Tuesday, December 25, 2018

Will New Details on Killings of Gays in Chechnya Make Kadyrov Toxic Even for Putin?

Paul Goble

            Staunton, December 24 – The Kremlin has consistently defended Chechnya’s Ramzan Kadyrov against all criticism, but new details on the murders of gays in his secret prisons could make him too toxic for the Russian authorities to do so. Indeed, Kadyrov’s own suggestion that he’d like to conclude his political career may set the stage for his departure.

            In April 2017, Moscow’s Novaya gazeta broke the story about the arrest and torture of gays in “secret prisons” in Chechnya.  That attracted enormous attention but little real action inside the Russian Federation as Moscow continued to defend its janissary against the charges. But two developments in the last few days may change that.

            First, on December 20, the OSCE released a report by Graz Professor Wolfgang Benedek providing what it describes as “incontrovertible”  evidence of these crimes and calling for Kadyrov to be brought to the Hague on charges of violating the human rights of the population under his control (lenta.ru/news/2018/12/21/gaaga/).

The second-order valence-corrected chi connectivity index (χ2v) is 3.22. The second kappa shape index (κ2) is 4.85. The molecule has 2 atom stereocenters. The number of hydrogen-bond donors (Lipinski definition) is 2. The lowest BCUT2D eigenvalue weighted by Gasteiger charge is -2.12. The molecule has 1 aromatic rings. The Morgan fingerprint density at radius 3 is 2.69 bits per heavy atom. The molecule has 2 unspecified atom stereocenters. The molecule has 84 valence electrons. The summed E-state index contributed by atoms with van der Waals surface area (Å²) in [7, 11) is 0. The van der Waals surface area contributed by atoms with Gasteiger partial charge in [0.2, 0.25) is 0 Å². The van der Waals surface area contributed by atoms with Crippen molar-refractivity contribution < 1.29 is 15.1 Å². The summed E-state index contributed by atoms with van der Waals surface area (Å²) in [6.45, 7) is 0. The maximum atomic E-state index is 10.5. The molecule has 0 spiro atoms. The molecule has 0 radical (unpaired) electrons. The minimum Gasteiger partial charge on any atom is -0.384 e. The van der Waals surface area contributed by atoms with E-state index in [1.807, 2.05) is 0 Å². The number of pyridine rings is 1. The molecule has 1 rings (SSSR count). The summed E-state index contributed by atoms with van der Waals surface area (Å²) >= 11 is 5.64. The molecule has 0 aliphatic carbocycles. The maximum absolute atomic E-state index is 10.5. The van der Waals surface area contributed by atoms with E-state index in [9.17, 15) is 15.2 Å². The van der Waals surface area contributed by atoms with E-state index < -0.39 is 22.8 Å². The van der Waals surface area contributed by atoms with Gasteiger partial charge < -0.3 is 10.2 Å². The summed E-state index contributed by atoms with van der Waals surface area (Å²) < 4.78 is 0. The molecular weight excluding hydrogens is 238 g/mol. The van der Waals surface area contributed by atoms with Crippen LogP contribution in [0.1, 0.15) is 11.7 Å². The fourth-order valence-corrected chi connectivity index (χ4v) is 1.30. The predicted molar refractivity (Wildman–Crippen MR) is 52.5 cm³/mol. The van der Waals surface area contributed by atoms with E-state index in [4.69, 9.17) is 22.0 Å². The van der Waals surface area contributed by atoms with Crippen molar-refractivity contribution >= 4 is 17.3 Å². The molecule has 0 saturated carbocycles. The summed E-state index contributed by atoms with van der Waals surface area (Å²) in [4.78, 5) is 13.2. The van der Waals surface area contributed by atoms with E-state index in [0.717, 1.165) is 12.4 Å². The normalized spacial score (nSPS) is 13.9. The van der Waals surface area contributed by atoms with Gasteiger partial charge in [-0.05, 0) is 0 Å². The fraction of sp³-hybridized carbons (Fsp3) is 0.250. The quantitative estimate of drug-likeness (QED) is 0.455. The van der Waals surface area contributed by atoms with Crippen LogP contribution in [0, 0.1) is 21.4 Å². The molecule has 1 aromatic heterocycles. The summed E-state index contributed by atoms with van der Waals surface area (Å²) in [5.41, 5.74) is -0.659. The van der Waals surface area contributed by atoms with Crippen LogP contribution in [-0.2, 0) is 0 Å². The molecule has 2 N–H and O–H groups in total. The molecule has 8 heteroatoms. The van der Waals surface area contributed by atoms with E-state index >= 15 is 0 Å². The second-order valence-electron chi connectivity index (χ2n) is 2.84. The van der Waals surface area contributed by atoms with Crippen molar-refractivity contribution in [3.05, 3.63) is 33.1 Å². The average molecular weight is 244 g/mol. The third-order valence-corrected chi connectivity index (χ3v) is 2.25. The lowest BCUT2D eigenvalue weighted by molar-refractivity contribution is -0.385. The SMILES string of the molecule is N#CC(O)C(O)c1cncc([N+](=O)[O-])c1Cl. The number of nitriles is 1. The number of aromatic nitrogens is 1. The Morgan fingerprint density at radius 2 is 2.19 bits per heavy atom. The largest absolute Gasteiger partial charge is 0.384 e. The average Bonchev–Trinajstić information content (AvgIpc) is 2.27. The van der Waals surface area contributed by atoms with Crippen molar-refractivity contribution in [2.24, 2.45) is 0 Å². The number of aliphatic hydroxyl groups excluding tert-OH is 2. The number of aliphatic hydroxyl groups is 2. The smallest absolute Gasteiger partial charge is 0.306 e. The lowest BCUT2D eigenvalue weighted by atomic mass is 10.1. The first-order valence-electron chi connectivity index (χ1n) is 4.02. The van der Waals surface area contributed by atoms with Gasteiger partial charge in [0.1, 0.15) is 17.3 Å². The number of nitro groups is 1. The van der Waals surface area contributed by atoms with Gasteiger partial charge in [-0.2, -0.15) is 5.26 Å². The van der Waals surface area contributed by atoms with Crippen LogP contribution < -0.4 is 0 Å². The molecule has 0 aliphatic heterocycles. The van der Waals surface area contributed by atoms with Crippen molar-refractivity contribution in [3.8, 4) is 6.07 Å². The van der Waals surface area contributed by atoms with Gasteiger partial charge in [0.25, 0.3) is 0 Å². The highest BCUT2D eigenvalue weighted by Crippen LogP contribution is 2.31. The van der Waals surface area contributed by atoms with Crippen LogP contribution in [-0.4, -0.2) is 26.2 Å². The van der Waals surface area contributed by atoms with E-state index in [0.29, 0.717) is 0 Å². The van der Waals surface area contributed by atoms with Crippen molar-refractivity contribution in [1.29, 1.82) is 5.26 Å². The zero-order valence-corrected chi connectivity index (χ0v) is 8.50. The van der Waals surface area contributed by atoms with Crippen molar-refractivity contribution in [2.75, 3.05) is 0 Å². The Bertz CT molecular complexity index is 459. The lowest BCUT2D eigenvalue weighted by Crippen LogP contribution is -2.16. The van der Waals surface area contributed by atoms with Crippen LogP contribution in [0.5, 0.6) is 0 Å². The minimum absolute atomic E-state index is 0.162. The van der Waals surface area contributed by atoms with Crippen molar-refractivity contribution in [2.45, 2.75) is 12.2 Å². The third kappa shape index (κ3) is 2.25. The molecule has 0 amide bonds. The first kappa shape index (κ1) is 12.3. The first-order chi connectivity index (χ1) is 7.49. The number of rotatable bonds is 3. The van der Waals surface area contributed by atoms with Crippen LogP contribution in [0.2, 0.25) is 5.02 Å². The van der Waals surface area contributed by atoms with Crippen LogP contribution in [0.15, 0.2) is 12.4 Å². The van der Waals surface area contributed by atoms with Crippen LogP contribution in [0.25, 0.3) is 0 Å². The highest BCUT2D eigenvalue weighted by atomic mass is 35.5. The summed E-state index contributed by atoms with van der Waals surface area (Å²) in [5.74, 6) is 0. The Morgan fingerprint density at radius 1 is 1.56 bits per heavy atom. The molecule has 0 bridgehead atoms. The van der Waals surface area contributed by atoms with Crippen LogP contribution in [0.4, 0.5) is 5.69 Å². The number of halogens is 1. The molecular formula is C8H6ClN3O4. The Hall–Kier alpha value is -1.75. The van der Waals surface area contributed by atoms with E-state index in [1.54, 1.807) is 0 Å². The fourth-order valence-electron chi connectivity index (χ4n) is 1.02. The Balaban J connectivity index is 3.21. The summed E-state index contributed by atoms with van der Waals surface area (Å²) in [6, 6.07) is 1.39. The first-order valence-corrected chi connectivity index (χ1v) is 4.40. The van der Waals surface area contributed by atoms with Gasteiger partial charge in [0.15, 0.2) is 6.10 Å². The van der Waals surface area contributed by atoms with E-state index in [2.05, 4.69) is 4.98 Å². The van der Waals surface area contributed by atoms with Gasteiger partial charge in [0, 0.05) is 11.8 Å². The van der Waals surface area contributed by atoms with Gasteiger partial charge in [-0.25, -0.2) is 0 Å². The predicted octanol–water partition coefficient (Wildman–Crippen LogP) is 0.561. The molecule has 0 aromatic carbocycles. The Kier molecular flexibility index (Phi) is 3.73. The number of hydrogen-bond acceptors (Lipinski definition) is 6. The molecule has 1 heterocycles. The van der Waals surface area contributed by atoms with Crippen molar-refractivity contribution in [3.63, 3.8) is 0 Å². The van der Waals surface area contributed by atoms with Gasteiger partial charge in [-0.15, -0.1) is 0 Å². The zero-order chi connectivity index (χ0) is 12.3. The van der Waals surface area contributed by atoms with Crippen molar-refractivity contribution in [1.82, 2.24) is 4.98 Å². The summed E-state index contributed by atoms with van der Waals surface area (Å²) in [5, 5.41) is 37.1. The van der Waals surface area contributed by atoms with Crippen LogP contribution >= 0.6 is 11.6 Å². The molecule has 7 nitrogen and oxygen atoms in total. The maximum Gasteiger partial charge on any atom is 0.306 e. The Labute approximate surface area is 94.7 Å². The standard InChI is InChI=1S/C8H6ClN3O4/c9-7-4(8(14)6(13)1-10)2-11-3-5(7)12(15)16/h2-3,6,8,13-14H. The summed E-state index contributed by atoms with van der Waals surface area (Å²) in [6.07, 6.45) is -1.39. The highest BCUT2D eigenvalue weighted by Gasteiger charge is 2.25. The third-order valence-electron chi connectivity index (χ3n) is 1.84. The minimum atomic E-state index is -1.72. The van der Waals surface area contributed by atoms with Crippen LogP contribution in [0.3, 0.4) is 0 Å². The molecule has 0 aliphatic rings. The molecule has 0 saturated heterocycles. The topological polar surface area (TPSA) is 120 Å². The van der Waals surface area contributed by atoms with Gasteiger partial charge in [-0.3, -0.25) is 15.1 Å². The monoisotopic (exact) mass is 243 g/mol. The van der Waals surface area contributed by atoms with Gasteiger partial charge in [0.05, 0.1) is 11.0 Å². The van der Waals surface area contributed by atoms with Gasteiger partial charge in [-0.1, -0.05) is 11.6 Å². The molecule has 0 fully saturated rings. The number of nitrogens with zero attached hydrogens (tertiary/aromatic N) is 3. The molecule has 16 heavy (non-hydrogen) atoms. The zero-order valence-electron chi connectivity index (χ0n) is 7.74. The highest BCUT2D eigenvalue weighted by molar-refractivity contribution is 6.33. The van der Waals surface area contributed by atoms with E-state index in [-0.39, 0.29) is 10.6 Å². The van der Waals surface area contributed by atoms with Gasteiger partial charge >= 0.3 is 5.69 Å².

And today, Elena Milashina of Novaya gazeta has published a follow-on story which documents the murder of two gays held in his jails, and refers to the scandal as “Chechen-gate,” an indication the stakes have been raised for Kadyrov and his patron Vladimir Putin (novayagazeta.ru/articles/2018/12/23/79043-tayna-za-zheleznoy-dveryu).

            Her 2800-word article, which includes both the testimony of others who were incarcerated with the two murder victims and grizzly photographs of what was done to them, is certain to attract more attention not only in Europe where concerns about Kadyrov’s homophobic policy are already high but also in Russia itself.

            And consequently, Kadyrov who has survived despite all his other crimes may be brought down by this because if Putin tries to defend him this time around, the Kremlin leader may find himself even more isolated from people of good will not only in the West but in his own country as well.

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